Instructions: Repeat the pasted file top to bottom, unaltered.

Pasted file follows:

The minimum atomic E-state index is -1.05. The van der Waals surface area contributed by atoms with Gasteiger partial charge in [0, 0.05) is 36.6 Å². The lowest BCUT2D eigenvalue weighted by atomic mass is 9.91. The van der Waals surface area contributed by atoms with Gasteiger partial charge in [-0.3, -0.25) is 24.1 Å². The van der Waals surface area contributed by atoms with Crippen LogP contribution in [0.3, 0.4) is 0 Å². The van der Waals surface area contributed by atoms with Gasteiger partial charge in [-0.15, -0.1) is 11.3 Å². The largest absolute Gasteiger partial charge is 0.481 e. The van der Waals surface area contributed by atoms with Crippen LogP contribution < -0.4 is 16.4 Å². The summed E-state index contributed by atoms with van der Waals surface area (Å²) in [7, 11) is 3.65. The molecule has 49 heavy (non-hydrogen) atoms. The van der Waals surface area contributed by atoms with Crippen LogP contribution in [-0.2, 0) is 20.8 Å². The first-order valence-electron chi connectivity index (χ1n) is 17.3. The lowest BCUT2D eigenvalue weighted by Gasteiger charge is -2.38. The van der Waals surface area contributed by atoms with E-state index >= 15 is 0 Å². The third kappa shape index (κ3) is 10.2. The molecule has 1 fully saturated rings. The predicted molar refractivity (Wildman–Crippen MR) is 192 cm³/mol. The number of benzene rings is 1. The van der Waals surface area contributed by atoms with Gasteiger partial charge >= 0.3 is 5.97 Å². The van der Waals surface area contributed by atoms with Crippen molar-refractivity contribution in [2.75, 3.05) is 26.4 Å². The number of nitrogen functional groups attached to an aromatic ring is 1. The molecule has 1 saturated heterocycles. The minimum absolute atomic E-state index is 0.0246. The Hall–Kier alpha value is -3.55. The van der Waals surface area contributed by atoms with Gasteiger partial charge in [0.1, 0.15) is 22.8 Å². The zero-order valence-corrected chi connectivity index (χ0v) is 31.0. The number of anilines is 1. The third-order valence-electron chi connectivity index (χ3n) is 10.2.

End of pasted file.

The minimum atomic E-state index is -1.05. The van der Waals surface area contributed by atoms with Gasteiger partial charge in [0, 0.05) is 36.6 Å². The lowest BCUT2D eigenvalue weighted by atomic mass is 9.91. The van der Waals surface area contributed by atoms with Gasteiger partial charge in [-0.3, -0.25) is 24.1 Å². The van der Waals surface area contributed by atoms with Crippen LogP contribution in [0.3, 0.4) is 0 Å². The van der Waals surface area contributed by atoms with Gasteiger partial charge in [-0.15, -0.1) is 11.3 Å². The largest absolute Gasteiger partial charge is 0.481 e. The van der Waals surface area contributed by atoms with Crippen LogP contribution < -0.4 is 16.4 Å². The summed E-state index contributed by atoms with van der Waals surface area (Å²) in [7, 11) is 3.65. The molecule has 49 heavy (non-hydrogen) atoms. The van der Waals surface area contributed by atoms with Crippen LogP contribution in [-0.2, 0) is 20.8 Å². The first-order valence-electron chi connectivity index (χ1n) is 17.3. The lowest BCUT2D eigenvalue weighted by Gasteiger charge is -2.38. The van der Waals surface area contributed by atoms with E-state index >= 15 is 0 Å². The third kappa shape index (κ3) is 10.2. The molecule has 1 fully saturated rings. The predicted molar refractivity (Wildman–Crippen MR) is 192 cm³/mol. The number of benzene rings is 1. The van der Waals surface area contributed by atoms with Gasteiger partial charge >= 0.3 is 5.97 Å². The van der Waals surface area contributed by atoms with Crippen molar-refractivity contribution in [2.75, 3.05) is 26.4 Å². The number of nitrogen functional groups attached to an aromatic ring is 1. The molecule has 1 saturated heterocycles. The minimum absolute atomic E-state index is 0.0246. The Hall–Kier alpha value is -3.55. The van der Waals surface area contributed by atoms with Gasteiger partial charge in [0.1, 0.15) is 22.8 Å². The zero-order valence-corrected chi connectivity index (χ0v) is 31.0. The number of anilines is 1. The third-order valence-electron chi connectivity index (χ3n) is 10.2.